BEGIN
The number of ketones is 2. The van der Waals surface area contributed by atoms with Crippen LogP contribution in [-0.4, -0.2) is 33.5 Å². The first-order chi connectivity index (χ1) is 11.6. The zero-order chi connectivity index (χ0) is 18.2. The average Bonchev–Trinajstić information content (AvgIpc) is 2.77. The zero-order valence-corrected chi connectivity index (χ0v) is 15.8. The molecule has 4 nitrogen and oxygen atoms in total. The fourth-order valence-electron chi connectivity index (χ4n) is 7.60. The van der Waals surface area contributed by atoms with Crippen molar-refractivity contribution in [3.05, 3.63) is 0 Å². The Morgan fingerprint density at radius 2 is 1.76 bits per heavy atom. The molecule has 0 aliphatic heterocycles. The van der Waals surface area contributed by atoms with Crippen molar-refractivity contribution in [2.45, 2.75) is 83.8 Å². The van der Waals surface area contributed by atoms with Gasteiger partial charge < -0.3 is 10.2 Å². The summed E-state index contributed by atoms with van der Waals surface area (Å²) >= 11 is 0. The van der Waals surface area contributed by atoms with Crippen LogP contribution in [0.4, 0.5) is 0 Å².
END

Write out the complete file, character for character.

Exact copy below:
The number of ketones is 2. The van der Waals surface area contributed by atoms with Crippen LogP contribution in [-0.4, -0.2) is 33.5 Å². The first-order chi connectivity index (χ1) is 11.6. The zero-order chi connectivity index (χ0) is 18.2. The average Bonchev–Trinajstić information content (AvgIpc) is 2.77. The zero-order valence-corrected chi connectivity index (χ0v) is 15.8. The molecule has 4 nitrogen and oxygen atoms in total. The fourth-order valence-electron chi connectivity index (χ4n) is 7.60. The van der Waals surface area contributed by atoms with Crippen molar-refractivity contribution in [3.05, 3.63) is 0 Å². The Morgan fingerprint density at radius 2 is 1.76 bits per heavy atom. The molecule has 0 aliphatic heterocycles. The van der Waals surface area contributed by atoms with Crippen molar-refractivity contribution in [2.45, 2.75) is 83.8 Å². The van der Waals surface area contributed by atoms with Gasteiger partial charge < -0.3 is 10.2 Å². The summed E-state index contributed by atoms with van der Waals surface area (Å²) >= 11 is 0. The van der Waals surface area contributed by atoms with Crippen LogP contribution in [0.4, 0.5) is 0 Å².